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Focus on the Frightful: Gamer’s Bucket List #BookReview

From pixelated pioneer adventures to stunning space odysseys, the boundaries of the video game world are expanding every day. Grand epics and gritty mysteries. Fierce competition and friendly cooperation. Powerful emotions and uproarious laughter. Video games are fantastically diverse and wonderfully creative, but not all games are created equal. With so many games out there on so many different consoles, computers, and devices, how do you decide which games are worth playing? Backed by years of writing about games professionally and decades spent playing them, Chris Watters lays out a list of 50 games to entertain and enlighten you. Whether you’re trying to learn more about the world of gaming or strengthening your claim to true gaming fluency, these are the games you’ll want to play, and why you’ll want to play them.

The Gamer's Bucket List book cover

Title: The Gamer’s Bucket List | Author: Chris Watters | Narrator: Scott Johnson | Format: Audiobook | Publisher: Key Lime Press | Pub. Date: 23rd November, 2015 | Length: 2 hours | ASIN: B018FJKQ3S | Genre: Non-Fiction | Language: English | Source: Self-Purchased | Unstarred Review

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The Gamer’s Bucket List

This will be part review, part commentary. Rarely has a book irritated me within the first few sentences but this managed to do it. The foreword begins with the lovely little sentence “whether you’re a pro (gamer) or a mom playing the newest free-to-play money sucker“. Sigh. Really, guys? It’s especially egregious whena few paragraphs later the author of the foreword (Craig Skistimas, co-founder of Screw Attack) warns against the dangers of gatekeeping.

So, it didn’t start out on the best foot with me. The descriptions of the game were ok. Not spectacular but solid. It is hard to describe a game thoroughly without adding spoilers. I appreciate the lack of them.It’s annoying to head into a list with no warning and then get a good sounding game spoiled for you. Their criteria for series games were one per series and it’s the game that, to them, represented the best in the series.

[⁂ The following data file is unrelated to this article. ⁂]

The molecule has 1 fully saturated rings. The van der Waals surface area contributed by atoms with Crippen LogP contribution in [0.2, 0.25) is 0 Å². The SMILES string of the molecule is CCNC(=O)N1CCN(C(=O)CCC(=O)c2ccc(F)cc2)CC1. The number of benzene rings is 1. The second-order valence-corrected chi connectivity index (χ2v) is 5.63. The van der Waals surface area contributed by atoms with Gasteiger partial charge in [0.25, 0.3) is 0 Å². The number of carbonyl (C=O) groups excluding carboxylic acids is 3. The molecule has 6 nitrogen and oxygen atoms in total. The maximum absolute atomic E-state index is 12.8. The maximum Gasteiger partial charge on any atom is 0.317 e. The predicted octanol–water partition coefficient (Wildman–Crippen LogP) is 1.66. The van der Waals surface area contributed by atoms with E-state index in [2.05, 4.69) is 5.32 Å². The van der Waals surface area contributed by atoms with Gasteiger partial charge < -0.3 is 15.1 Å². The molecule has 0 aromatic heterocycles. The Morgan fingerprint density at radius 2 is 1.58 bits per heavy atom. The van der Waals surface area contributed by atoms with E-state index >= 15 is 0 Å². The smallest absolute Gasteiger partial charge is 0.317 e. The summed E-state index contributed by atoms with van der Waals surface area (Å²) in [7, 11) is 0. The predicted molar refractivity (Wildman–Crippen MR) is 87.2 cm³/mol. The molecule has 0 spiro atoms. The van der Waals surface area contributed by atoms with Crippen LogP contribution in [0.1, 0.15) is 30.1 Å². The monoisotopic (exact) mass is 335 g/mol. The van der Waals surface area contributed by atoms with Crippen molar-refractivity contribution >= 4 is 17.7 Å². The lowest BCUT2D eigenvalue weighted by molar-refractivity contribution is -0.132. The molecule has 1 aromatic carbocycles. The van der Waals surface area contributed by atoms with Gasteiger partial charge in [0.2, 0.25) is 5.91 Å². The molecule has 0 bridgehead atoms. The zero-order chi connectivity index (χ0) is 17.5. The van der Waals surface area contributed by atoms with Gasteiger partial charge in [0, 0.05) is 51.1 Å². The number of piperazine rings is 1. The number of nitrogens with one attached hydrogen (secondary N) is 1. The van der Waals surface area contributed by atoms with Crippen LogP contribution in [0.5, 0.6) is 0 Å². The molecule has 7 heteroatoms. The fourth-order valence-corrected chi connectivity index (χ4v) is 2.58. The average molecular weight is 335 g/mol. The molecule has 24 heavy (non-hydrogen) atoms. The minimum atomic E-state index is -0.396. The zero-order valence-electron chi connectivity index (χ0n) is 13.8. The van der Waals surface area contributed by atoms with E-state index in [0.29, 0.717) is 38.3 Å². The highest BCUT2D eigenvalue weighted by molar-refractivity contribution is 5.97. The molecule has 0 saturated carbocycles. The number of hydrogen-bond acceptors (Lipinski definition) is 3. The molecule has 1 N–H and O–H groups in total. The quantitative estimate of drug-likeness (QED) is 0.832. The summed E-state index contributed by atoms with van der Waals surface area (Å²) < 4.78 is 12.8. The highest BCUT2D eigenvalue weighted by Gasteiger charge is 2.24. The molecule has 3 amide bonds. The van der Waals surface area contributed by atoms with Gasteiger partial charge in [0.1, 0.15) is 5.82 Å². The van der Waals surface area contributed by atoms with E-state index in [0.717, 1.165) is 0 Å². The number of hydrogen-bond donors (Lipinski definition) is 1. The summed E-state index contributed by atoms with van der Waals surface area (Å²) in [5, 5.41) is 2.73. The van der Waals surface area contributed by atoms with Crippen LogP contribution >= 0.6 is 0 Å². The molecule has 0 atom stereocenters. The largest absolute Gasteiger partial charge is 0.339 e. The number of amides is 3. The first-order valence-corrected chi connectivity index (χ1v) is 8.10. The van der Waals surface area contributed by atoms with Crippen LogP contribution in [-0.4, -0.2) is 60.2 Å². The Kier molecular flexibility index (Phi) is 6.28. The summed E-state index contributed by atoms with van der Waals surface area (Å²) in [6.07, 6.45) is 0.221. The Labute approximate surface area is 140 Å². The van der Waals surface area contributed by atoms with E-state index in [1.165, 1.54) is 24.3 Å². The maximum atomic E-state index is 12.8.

As I listened, I kept expecting to hear Silent Hill 2 or a representative of the Resident Evil games. Nope. I know that Silent Hill 2 is not only widely considered the best game in the Silent Hill series but also one of the best psychological horror games period. So why isn’t it on the list somewhere?

Well, there’s a huge lack of horror on the list in general. Dead Space is mentioned, which is just mind boggling. Don’t get me wrong, I love Dead Space but it’s derivative and even fans of it admit that. It’s basically Alien meets Event Horizon. A game that’s great fun but hardly a game that I would think of if I’m trying to put together a bucket list of games.

It also gets worse. Nathan Drake and the Uncharted series is hyped up. And credit where credit is due. Uncharted is a good series. But Tomb Raider was nowhere on the list. No credit for Lara Croft? Nathan Drake is a male version of Lara Croft and Tomb Raider is a huge series. And it got zero mentions.

How can a gaming book, a book that’s supposed to be a bucket list of fun and influential games to play before you die exclude three of the biggest series in gaming? And I’m sure it’s missing more. Amnesia came out before this book was published. Outlast came out before this book was published. A slew of survival horror came out in the late nineties, early 2000s. Where are they?

You can’t be hypocritical of gatekeping when you literally started off with a very condescending tone.

  • Sincerely, a mom who plays a lot of different games. Including Dragon City and Candy Crush

If you want a list of highlights from the last decade you can check out my list of the Best Horror Games of the Decade.

Published inFocus on the Frightful
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